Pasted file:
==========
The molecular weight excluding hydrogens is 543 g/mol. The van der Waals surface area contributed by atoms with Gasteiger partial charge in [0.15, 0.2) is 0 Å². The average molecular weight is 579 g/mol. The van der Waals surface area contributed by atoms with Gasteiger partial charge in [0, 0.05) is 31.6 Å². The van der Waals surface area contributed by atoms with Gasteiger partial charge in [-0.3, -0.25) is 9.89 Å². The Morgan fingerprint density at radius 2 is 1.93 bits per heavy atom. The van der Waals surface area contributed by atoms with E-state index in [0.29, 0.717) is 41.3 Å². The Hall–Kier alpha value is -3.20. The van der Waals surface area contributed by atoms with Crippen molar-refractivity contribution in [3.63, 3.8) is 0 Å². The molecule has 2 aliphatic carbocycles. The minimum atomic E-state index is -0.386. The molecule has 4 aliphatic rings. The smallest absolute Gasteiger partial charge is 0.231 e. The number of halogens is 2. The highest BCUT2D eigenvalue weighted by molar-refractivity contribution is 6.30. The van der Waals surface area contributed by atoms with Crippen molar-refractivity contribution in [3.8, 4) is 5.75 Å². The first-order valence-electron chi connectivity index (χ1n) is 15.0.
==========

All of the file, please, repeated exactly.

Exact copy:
The molecular weight excluding hydrogens is 543 g/mol. The van der Waals surface area contributed by atoms with Gasteiger partial charge in [0.15, 0.2) is 0 Å². The average molecular weight is 579 g/mol. The van der Waals surface area contributed by atoms with Gasteiger partial charge in [0, 0.05) is 31.6 Å². The van der Waals surface area contributed by atoms with Gasteiger partial charge in [-0.3, -0.25) is 9.89 Å². The Morgan fingerprint density at radius 2 is 1.93 bits per heavy atom. The van der Waals surface area contributed by atoms with E-state index in [0.29, 0.717) is 41.3 Å². The Hall–Kier alpha value is -3.20. The van der Waals surface area contributed by atoms with Crippen molar-refractivity contribution in [3.63, 3.8) is 0 Å². The molecule has 2 aliphatic carbocycles. The minimum atomic E-state index is -0.386. The molecule has 4 aliphatic rings. The smallest absolute Gasteiger partial charge is 0.231 e. The number of halogens is 2. The highest BCUT2D eigenvalue weighted by molar-refractivity contribution is 6.30. The van der Waals surface area contributed by atoms with Crippen molar-refractivity contribution in [3.8, 4) is 5.75 Å². The first-order valence-electron chi connectivity index (χ1n) is 15.0.